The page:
In Armenia, people born after the country's independence from the Soviet Union in 1991 are known as the “Independence generation.” In the People's Republic of China, the “Post-80s” (Chinese: 八零后世代 or 八零后) (born-after-1980 generation) are those who were born in the 1980s in urban areas of Mainland China. Growing up in modern China, the Post-80s has been characterised by its optimism for the future, newfound excitement for consumerism and entrepreneurship and acceptance of its historic role in transforming modern China into an economic power. There is also the similarly named Post-90s (Chinese: 九零后), referring to modern teenagers and college students. A broader generational classification would be the “one-child generation” born between the introduction of the one-child policy in 1980 and its softening into a “two-child policy” in 2013. The lack of siblings has had profound psychological effects on this generation, such as egoism due to always being at the centre of parents' attention as well as the stress of having to be the sole provider once the parents retire. People born post-1980s in Hong Kong are for the most part different from the same generation in mainland China. The term “Post-80s” (八十後) came into use in Hong Kong between 2009 and 2010, particularly during the opposition to the Guangzhou-Hong Kong Express Rail Link, during which a group of young activists came to the forefront of Hong Kong's political scene. They are said to be “post-materialist” in outlook, and they are particularly vocal in issues such as urban development, culture and heritage, and political reform. Their campaigns include the fight for the preservation of Lee Tung Street, the Star Ferry Pier and the Queen's Pier, Choi Yuen Tsuen Village, real political reform (on 23 June), and a citizen-oriented Kowloon West Art district. Their discourse mainly develops around themes such as anti-colonialism, sustainable development, and democracy. In Germany, generations widely follow the Western world pattern but have many aspects of different Vergangenheitsbewältigung. In German history the start and abolishment of Gleichschaltung in mass movements (Nazi Hitlerjugend and later communist Free German Youth) also shaped generations. The baby boomer generation was heavily challenging their parents and relatives with their past in Nazi Germany and in World War II as well as their (individual) responsibility for the Holocaust but also the survival of the Third Reich in (West) German administration, science, legislation and culture due to claimed unsuccessful denazification. It formed German student movement which translated West Germany in some aspects. Later, Generation Golf (named after the VW Golf) is very similar to Generation X describing the generation that was raised in late West Germany with the specific background of the german separation, then deadlocked German question and cold-war threats. The east-german generation which was born in the mid-eighties and later was little influenced and indoctrinated by East German Communist education system and not captured by Free German Youth. Children in the New states of Germany who were not older than seven years during german reunification are often in a stronger cultural contrast to their parents and relatives while those who were slightly older saw a massive change in their school system, syllabi and breakdown of the youth welfare but also unexpected opportunities and chances in modern Germany. In Poland, two important groups with a shared generational identity are recognized: the Generation of Columbuses, who were born during the brief period of Polish independence in the interbellum and survived World War II, and the “generation of free Poland”, born after the dissolution of communism in 1989. In Romania, all people who were born in 1989 are called the Revolution Generation because communism fell that year and Romania experienced a violent revolution that ended the communist regime of Nicolae Ceaușescu and brought democracy to Romania. There was also a demographic called “Decrețeii”, representing those that were born during the effect of the communism regime applied Decree 770, which lasted between 1967 and 1989. In South Africa, people born after the first democratic election held after apartheid are often referred to in media as the “born-free generation”. In South Korea, generational cohorts are often defined around the democratization of the country, with various schemes suggested including names such as the “democratization generation”, 386 generation (named after Intel 386 computer in the 1990s to describe people in their late 30s and early 40s who were born in the 1960s, and attended university/college in the 1980s, also called the “June 3, 1987 generation”), that witnessed the June uprising, the “April 19 generation” (that struggled against the Syngman Rhee regime in 1960), the “June 3 generation” (that struggled against the normalization treaty with Japan in 1964), the “1969 generation” (that struggled against the constitutional revision allowing three presidential terms), and the shin-se-dae (“new”) generation. The term Shin-se-dae generation refers to the generation following Millennials in the Korean language. The Shin-se-dae generation are mostly free from ideological or political bias. In India, generations tend to follow a pattern similar to the broad Western model, although there are still major differences, especially in the older generations. One interpretation sees India's independence in 1947 as India's major generational shift. People born in the 1930s and 1940s tended to be loyal to the new state and tended to adhere to “traditional” divisions of society. Indian “boomers”, those born after independence and into the early 1960s, tended to link success to leaving India and were more suspicious of traditional social institutions. Events like the Indian Emergency between 1975 and 1977 made them more sceptical of government. Gen Xers experienced India's economic ascendance and are more comfortable with diverse perspectives. Generation Y continues this pattern. In Iran, the generation born after 1981 up to 1991 are called the “sixties' decade generation,” named after the solar calendar 1360 up to 1370, and are known as calm and well-behaved children. Some argue that because of the war between Iran and Iraq at that time, this generation suffers stress and depression. The next generation from 1991 to 2001 or post war are called the “seventies' decade generation,” also named after the solar calendar, from 1370 to 1380, who are known to be more aggressive, careless, and perky. In the Philippines, people also identify with Western terms such as “Generation X” and “Millennials”, with Filipinos born before or during the Second World War (as well as those living as adults in that period) constituting an unofficial generation. “Martial Law Babies” are generally defined as people born in the time period between the imposition of Martial Law by President Ferdinand Marcos on 21 September 1972 and its formal lifting in January 1981. The term is sometimes extended to anyone born within Marcos' entire 21-year rule, while those born after the 1986 People Power Revolution that toppled the regime are sometimes termed “EDSA Babies”. In Taiwan, the term Strawberry generation refers to Taiwanese people born after 1981 who “bruise easily” like strawberries – meaning they can not withstand social pressure or work hard like their parents' generation; the term refers to people who are insubordinate, spoiled, selfish, arrogant, and sluggish in work. 9X Generation is a Vietnamese term for people born during the 1990s.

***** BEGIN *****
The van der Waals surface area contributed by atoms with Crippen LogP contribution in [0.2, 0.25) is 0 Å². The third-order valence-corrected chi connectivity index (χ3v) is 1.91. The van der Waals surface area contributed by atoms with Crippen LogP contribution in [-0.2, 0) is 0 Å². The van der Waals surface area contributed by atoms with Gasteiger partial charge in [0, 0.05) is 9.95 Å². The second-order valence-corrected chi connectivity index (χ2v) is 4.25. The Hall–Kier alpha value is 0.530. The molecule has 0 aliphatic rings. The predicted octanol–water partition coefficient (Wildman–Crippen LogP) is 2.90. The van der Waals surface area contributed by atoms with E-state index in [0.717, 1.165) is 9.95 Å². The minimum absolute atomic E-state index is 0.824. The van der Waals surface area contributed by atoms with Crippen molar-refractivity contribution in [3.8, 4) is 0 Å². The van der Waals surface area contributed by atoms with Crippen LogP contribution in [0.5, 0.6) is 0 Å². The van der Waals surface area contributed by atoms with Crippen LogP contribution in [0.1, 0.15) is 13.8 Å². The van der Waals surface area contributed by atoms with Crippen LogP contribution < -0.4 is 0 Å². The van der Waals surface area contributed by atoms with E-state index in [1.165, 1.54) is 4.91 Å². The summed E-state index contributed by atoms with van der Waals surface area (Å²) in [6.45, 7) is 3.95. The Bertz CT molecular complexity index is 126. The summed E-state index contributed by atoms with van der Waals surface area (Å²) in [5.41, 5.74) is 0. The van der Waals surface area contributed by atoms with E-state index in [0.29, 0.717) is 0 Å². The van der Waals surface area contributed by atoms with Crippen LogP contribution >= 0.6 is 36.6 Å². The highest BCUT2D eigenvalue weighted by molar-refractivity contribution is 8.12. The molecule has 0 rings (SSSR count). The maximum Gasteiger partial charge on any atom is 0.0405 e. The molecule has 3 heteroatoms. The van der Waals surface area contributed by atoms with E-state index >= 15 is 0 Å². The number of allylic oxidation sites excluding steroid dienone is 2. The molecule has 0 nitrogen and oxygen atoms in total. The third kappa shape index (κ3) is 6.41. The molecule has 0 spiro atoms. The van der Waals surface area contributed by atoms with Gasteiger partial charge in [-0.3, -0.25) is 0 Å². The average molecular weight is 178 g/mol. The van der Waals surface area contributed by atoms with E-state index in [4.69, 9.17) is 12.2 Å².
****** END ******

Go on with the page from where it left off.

Britain's Greatest Generation - References - Netflix